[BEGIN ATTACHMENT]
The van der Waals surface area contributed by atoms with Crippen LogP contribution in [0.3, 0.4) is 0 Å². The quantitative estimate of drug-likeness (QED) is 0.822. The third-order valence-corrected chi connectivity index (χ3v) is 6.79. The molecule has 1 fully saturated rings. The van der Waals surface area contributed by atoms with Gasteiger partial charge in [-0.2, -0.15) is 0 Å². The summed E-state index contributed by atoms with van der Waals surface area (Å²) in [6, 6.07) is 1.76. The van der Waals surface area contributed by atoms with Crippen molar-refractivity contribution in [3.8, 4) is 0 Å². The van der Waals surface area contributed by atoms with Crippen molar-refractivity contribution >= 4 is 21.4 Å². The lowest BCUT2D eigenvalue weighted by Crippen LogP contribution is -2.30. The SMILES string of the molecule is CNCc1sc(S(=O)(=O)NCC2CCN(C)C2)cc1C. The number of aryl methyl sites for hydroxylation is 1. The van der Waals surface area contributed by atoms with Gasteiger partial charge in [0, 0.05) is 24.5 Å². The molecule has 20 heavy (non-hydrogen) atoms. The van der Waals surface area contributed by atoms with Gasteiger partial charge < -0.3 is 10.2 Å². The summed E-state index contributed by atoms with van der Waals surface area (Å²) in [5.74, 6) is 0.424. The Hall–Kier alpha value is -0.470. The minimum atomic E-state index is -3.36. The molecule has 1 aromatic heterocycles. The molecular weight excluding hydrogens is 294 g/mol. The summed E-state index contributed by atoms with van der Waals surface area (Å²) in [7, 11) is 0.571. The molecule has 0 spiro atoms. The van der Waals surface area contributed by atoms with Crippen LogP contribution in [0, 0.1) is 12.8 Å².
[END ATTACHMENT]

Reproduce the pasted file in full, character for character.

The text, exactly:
The van der Waals surface area contributed by atoms with Crippen LogP contribution in [0.3, 0.4) is 0 Å². The quantitative estimate of drug-likeness (QED) is 0.822. The third-order valence-corrected chi connectivity index (χ3v) is 6.79. The molecule has 1 fully saturated rings. The van der Waals surface area contributed by atoms with Gasteiger partial charge in [-0.2, -0.15) is 0 Å². The summed E-state index contributed by atoms with van der Waals surface area (Å²) in [6, 6.07) is 1.76. The van der Waals surface area contributed by atoms with Crippen molar-refractivity contribution in [3.8, 4) is 0 Å². The van der Waals surface area contributed by atoms with Crippen molar-refractivity contribution >= 4 is 21.4 Å². The lowest BCUT2D eigenvalue weighted by Crippen LogP contribution is -2.30. The SMILES string of the molecule is CNCc1sc(S(=O)(=O)NCC2CCN(C)C2)cc1C. The number of aryl methyl sites for hydroxylation is 1. The van der Waals surface area contributed by atoms with Gasteiger partial charge in [0, 0.05) is 24.5 Å². The molecule has 20 heavy (non-hydrogen) atoms. The van der Waals surface area contributed by atoms with Gasteiger partial charge < -0.3 is 10.2 Å². The summed E-state index contributed by atoms with van der Waals surface area (Å²) in [5.74, 6) is 0.424. The Hall–Kier alpha value is -0.470. The minimum atomic E-state index is -3.36. The molecule has 1 aromatic heterocycles. The molecular weight excluding hydrogens is 294 g/mol. The summed E-state index contributed by atoms with van der Waals surface area (Å²) in [7, 11) is 0.571. The molecule has 0 spiro atoms. The van der Waals surface area contributed by atoms with Crippen LogP contribution in [0, 0.1) is 12.8 Å².